Harry Enoch’s new series, Abandoned Clark County gave me pause to think about aban­doned places I have been to in my life. I made a few notes.

Remembered Remains

When I was a boy, some of my most excit­ing days were when the farmer plowed his fields behind our house. After the first rain we would roam those fur­rows look­ing for flint arrow­heads, spear­heads, and some lucky times, find a piece of bro­ken clay pot­tery left by a civ­i­liza­tion long depart­ed. Imagining those ancient peo­ple hav­ing once lived there made me feel like I was walk­ing on hal­lowed ground.

I used to stand where once stood the pio­neers of Fort Boonesborough and I thought of those who had died defend­ing and exert­ing their pow­ers to make a place of their own in the wilder­ness. I was awed by thoughts of those set­tlers’ mar­velous abil­i­ties at craft­ing, with their own hands, the neces­si­ties of their civ­i­liza­tion with­out the machines of my days.

A bit to the side of a grav­el track on my friend’s farm was a dilap­i­dat­ed wood frame house his grand­par­ents had built and begun their life togeth­er. The struc­ture was rot­ting, col­laps­ing, and unsafe to go pok­ing around with­in. But it still served as a home to bees and wasps, snakes and mice. In a cou­ple of spots, there were torn scraps of wall­pa­per still hang­ing on, still hold­ing touch­es of fad­ing col­or. Sometimes I thought I could still hear the joy of their laugh­ter, but it was just the echoes of dogs play­ing on anoth­er part of the farm.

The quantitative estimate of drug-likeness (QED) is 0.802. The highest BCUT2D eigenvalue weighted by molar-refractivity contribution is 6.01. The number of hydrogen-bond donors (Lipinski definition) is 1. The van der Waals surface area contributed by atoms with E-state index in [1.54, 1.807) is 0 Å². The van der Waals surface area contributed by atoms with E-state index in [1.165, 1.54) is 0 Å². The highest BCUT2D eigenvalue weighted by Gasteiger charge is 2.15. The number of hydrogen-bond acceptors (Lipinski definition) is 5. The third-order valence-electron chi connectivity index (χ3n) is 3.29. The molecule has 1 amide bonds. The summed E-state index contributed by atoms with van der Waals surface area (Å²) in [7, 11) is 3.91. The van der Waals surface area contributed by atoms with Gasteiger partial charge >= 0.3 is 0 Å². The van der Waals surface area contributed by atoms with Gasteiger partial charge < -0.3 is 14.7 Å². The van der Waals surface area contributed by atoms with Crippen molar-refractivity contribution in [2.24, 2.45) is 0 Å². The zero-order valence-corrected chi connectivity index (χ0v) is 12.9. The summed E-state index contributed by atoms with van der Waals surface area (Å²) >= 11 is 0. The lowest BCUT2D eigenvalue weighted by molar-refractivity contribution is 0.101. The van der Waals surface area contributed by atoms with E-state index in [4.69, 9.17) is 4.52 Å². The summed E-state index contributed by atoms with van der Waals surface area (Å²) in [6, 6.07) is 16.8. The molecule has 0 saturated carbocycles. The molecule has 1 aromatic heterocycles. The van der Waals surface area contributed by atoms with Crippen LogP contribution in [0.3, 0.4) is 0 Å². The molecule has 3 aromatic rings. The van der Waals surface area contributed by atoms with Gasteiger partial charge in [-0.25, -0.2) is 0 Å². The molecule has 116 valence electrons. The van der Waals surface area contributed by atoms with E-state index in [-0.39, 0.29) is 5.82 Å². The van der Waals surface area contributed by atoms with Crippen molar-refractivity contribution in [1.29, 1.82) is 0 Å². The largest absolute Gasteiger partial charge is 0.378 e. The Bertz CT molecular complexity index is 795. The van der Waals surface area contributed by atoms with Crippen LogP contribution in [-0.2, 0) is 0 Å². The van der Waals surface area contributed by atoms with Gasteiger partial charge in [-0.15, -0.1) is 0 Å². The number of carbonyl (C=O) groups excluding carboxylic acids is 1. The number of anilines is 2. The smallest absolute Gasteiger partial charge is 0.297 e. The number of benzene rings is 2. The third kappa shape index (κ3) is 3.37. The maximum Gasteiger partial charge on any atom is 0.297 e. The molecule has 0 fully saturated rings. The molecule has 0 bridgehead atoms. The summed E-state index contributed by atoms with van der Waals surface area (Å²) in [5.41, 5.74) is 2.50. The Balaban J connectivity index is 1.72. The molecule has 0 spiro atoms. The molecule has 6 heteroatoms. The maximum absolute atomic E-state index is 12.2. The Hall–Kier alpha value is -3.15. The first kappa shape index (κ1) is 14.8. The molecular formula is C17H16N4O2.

Once, I walked on the stone-cob­bled streets of Ephesus that were over 2,000 years old. I mar­veled at the intri­cate carv­ings on sculp­tured door­ways, the par­tial­ly col­lapsed stone walls of libraries and tem­ples – not a trace of con­crete or steel, yet remain­ing. I sat in the seats of a the­atre that could hold 24,000 peo­ple, but now, there was no one to attend per­for­mances. Whole gen­er­a­tions of this mar­velous civ­i­liza­tion had long passed.

Whatever we build but can no longer main­tain, what­ev­er we make and aban­don – how­ev­er noble and mag­nif­i­cent our accom­plish­ments – it all only stands for a while as the earth takes back our ruins. Vines creep in, water dis­solves, soil blows over, and grass covers.

Seeing these things does not prompt me to dimin­ish the efforts of sur­vival and liv­ing, but rather gives me pause to reflect with rev­er­ence and humil­i­ty. Perhaps there is some under­stand­ing to be gained from these places about our own place and space of time in this world.

  • Bernard Fraley

    Winchester native Bernard Fraley has worn many hats, includ­ing author, pho­tog­ra­ph­er, painter, poet, reporter, news­pa­per edi­tor, and more. Find some of his books on Amazon.